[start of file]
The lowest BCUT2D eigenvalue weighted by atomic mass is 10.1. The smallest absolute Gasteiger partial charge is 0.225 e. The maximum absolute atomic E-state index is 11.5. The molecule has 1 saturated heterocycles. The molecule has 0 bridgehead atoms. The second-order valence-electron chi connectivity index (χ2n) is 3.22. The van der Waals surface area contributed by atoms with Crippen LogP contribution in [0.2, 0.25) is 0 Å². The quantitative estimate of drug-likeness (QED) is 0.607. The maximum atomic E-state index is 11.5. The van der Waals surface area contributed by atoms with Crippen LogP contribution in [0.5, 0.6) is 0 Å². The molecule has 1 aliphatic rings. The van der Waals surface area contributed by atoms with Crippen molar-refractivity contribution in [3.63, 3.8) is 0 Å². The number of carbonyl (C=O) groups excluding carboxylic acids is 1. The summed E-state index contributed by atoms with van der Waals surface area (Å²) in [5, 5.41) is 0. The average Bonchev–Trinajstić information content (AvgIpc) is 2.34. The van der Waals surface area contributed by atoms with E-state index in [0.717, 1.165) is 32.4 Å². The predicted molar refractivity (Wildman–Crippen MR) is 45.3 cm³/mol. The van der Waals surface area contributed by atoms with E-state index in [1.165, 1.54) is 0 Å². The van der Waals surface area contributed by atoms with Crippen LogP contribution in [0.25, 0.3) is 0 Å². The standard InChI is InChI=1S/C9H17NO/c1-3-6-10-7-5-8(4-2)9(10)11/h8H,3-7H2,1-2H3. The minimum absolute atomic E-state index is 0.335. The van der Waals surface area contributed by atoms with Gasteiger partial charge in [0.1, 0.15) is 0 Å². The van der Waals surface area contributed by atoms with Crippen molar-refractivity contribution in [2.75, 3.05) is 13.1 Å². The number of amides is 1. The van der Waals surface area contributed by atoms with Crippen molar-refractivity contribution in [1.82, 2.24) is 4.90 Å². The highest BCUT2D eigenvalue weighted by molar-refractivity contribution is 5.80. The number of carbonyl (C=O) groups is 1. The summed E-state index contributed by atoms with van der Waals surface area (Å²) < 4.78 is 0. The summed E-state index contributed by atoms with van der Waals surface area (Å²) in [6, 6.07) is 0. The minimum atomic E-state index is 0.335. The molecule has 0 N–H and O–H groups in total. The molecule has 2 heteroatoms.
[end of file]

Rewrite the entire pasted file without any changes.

The lowest BCUT2D eigenvalue weighted by atomic mass is 10.1. The smallest absolute Gasteiger partial charge is 0.225 e. The maximum absolute atomic E-state index is 11.5. The molecule has 1 saturated heterocycles. The molecule has 0 bridgehead atoms. The second-order valence-electron chi connectivity index (χ2n) is 3.22. The van der Waals surface area contributed by atoms with Crippen LogP contribution in [0.2, 0.25) is 0 Å². The quantitative estimate of drug-likeness (QED) is 0.607. The maximum atomic E-state index is 11.5. The van der Waals surface area contributed by atoms with Crippen LogP contribution in [0.5, 0.6) is 0 Å². The molecule has 1 aliphatic rings. The van der Waals surface area contributed by atoms with Crippen molar-refractivity contribution in [3.63, 3.8) is 0 Å². The number of carbonyl (C=O) groups excluding carboxylic acids is 1. The summed E-state index contributed by atoms with van der Waals surface area (Å²) in [5, 5.41) is 0. The average Bonchev–Trinajstić information content (AvgIpc) is 2.34. The van der Waals surface area contributed by atoms with E-state index in [0.717, 1.165) is 32.4 Å². The predicted molar refractivity (Wildman–Crippen MR) is 45.3 cm³/mol. The van der Waals surface area contributed by atoms with E-state index in [1.165, 1.54) is 0 Å². The van der Waals surface area contributed by atoms with Crippen LogP contribution in [0.25, 0.3) is 0 Å². The standard InChI is InChI=1S/C9H17NO/c1-3-6-10-7-5-8(4-2)9(10)11/h8H,3-7H2,1-2H3. The minimum absolute atomic E-state index is 0.335. The van der Waals surface area contributed by atoms with Gasteiger partial charge in [0.1, 0.15) is 0 Å². The van der Waals surface area contributed by atoms with Crippen molar-refractivity contribution in [2.75, 3.05) is 13.1 Å². The number of amides is 1. The van der Waals surface area contributed by atoms with Crippen molar-refractivity contribution in [1.82, 2.24) is 4.90 Å². The highest BCUT2D eigenvalue weighted by molar-refractivity contribution is 5.80. The number of carbonyl (C=O) groups is 1. The summed E-state index contributed by atoms with van der Waals surface area (Å²) < 4.78 is 0. The summed E-state index contributed by atoms with van der Waals surface area (Å²) in [6, 6.07) is 0. The minimum atomic E-state index is 0.335. The molecule has 0 N–H and O–H groups in total. The molecule has 2 heteroatoms.